View a video featuring individuals living with osteoporosis, as well as a leading expert in the field. It includes helpful information on preventing and treating osteoporosis, as well as managing the disease and living a full and healthy life at AgingResearch.org.
Podcast: Preventing Osteoporosis
What foods are good for your bones and which ones may be hurting them? What exercise is best for warding off weak bones? When should you start getting your bones scanned? Find out the answers and get other interesting tips on prevention and treatment in this podcast with Dr. Michelle Bellantoni from Johns Hopkins University. An expert in osteoporosis, Dr. Bellantoni discusses the details of prevention and talks about some of the latest news and research on osteoporosis at AgingResearch.org.
University of Florida Health System chief of endocrinology Kent Wehmeier, M.D., discusses who is affected by osteoporosis and why diagnosis and treatment are important at shands.org.
Podcast: Overview of Osteoporosis
Dr. Kathie Hermayer, a specialist in osteoporosis, has an in depth discussion covering the definition of osteoporosis, who is at risk, how to prevent the disease and explains how bone density testing is used to measure the disease. Listen at the Medical University of South Carolina website.
Pharmacologic treatment of low bone density or osteoporosis to prevent fractures
Objectives: To synthesize the evidence for the following questions: What are the comparative benefits in fracture reduction among and also within the following treatments for low bone density: bisphosphonates, specifically alendronate, risedronate, etidronate, ibandronate, pamidronate, and zoledronic acid; calcitonin; estrogen for women; teriparatide; selective estrogen receptor modulators (SERMs), specifically raloxifene and tamoxifen; testosterone for men; vitamins and minerals, specifically vitamin D and calcium; and the combination of calcium plus vitamin D? See National Guideline Clearinghouse major recommendations.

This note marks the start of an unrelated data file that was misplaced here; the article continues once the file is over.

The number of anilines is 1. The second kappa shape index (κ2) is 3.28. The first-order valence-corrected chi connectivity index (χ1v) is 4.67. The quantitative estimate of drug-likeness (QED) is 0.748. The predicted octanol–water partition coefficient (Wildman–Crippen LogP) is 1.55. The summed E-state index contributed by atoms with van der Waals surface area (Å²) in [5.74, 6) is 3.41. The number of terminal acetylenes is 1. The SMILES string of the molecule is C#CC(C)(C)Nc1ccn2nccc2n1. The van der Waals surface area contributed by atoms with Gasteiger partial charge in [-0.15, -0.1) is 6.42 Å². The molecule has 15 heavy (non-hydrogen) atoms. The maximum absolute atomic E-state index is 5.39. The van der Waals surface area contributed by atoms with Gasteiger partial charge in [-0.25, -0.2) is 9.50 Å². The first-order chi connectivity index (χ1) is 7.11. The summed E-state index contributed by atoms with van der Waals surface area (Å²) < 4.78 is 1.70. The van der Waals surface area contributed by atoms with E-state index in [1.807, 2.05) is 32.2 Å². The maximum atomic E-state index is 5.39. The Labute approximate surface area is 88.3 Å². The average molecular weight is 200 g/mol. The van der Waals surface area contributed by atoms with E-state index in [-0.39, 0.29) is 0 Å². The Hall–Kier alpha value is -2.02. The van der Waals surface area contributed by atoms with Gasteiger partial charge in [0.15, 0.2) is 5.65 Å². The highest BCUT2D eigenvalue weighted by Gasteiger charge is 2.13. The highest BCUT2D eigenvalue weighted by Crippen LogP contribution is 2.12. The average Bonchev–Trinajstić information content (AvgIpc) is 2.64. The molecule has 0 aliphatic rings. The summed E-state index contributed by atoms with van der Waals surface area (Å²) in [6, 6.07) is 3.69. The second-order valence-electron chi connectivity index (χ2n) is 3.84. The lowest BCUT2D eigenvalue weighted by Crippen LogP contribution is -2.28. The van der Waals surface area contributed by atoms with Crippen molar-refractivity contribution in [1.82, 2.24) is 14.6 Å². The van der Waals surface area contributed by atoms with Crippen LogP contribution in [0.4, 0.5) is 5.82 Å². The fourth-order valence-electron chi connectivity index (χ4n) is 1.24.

Management of osteoporosis in postmenopausal women
To update the evidence-based position statement published by The North American Menopause Society (NAMS) in 2002 regarding the management of postmenopausal osteoporosis. See National Guideline Clearinghouse major recommendations.
Osteoporosis and bone mineral density
Objectives: To evaluate the appropriateness of bone mineral density (BMD) measurement procedures for osteoporosis. See National Guideline Clearinghouse major recommendations.
FRAX™ and the assessment of fracture probability in men and women from the UK
The aim of this study was to apply an assessment tool for the prediction of fracture in men and women with the use of clinical risk factors (CRFs) for fracture with and without the use of femoral neck bone mineral density (BMD). The clinical risk factors, identified from previous meta-analyses, comprised body mass index (BMI, as a continuous variable), a prior history of fracture, a parental history of hip fracture, use of oral glucocorticoids, rheumatoid arthritis and other secondary causes of osteoporosis, current smoking, and alcohol intake 3 or more units daily. Full text available free through PubMed.
Abstract: A randomized trial of vertebroplasty for painful osteoporotic vertebral fractures.
BACKGROUND: Vertebroplasty has become a common treatment for painful osteoporotic vertebral fractures, but there is limited evidence to support its use. METHODS: We performed a multicenter, randomized, double-blind, placebo-controlled trial in which participants with one or two painful osteoporotic vertebral fractures that were of less than 12 months' duration and unhealed, as confirmed by magnetic resonance imaging, were randomly assigned to undergo vertebroplasty or a sham procedure. Participants were stratified according to treatment center, sex, and duration of symptoms (< 6 weeks or > or = 6 weeks).Read abstract at PubMed.